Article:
My toroidals will tolerate little more than 1mA of imbalance and because of this I use carefully matched CCS (simple LM317 type) to impose DC balance. Alternatively Garter bias will balances things adequately.

Shoog
 
I have advocated and used power toroids in almost all of my amps as OT. They have always worked well with bandwidth from 10hz to at least 50khz. The theoretical critisms of toroidals as outputs just don't map to my experience. They win over EI on having clean bandwidth, and no hysterics losses which would tend to blur low level detail at crossover and low signal levels (ie almost all of the time).
This is for severely none optimized toroidals. The Piltron ones are highly optimized and are supposedly the most neutral OT available. The Antek ones seem to be very badly designed, they probably tried interleaving, which boosts up the already high interwinding capacitance.

My toroidals will tolerate little more than 1mA of imbalance and because of this I use carefully matched CCS (simple LM317 type) to impose DC balance. Alternatively Garter bias will balances things adequately.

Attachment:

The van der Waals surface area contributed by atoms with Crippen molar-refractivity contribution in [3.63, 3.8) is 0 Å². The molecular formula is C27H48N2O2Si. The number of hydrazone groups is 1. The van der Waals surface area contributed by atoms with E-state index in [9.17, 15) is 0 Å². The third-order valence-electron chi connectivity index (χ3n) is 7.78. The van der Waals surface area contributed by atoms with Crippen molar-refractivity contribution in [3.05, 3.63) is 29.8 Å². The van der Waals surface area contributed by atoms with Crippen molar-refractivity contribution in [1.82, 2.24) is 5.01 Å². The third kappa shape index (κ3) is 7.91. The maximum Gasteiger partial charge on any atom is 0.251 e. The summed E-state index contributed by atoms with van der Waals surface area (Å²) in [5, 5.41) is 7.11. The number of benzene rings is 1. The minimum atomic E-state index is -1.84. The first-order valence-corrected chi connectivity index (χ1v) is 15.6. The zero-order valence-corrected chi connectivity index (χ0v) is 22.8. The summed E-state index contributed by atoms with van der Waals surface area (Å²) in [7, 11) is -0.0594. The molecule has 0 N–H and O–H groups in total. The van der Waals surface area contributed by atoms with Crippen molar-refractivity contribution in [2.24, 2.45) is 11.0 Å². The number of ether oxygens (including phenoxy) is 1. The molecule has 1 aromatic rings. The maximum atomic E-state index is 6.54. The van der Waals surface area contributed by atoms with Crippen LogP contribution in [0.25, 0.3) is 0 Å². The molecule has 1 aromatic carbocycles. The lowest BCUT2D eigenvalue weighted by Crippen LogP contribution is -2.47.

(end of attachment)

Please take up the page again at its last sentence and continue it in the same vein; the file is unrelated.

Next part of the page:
Shoog

Thanks Shoog, can you point me in a direction to learn how to use CCSs to balance the DC? I have some Anteks to use and would like to see how it goes before bailing and buying othe OPTs.
 
The Piltron ones are highly optimized and are supposedly the most neutral OT available.

I got a pair of "400 watt at 20Hz" Plitrons from their surplus page a few years ago. I have had them to 650 volts and 250 watts which was idling for them. The frequency response at 250 watts was below 10Hz (measurement limit) to 65 KHz. They begin to show signs of saturation at 200 W and 20 Hz when the DC offset goes over 25 mA or so. They are indeed very good sounding transformers, although some have critisized them for being too clean. Of course purchased new they are real expensive.

I have tried several power toroids as OPT's with varying results. Some just refuse to work Some work OK and a few work great. The best that I found were some dumpster toroids from the trash behind a shop that fixed thermal printers. They appear to ba about 200 VA. They are tolerant to about 5 mA of imbalance and work to 50 watts at 20 Hz. I have run them to 450 volts of B+.
 

Shoog

Member
2002-08-15 10:16 pm
Eire
Try this for size, its where I got the idea;

The Tube CAD Journal,Three-Pin Regulators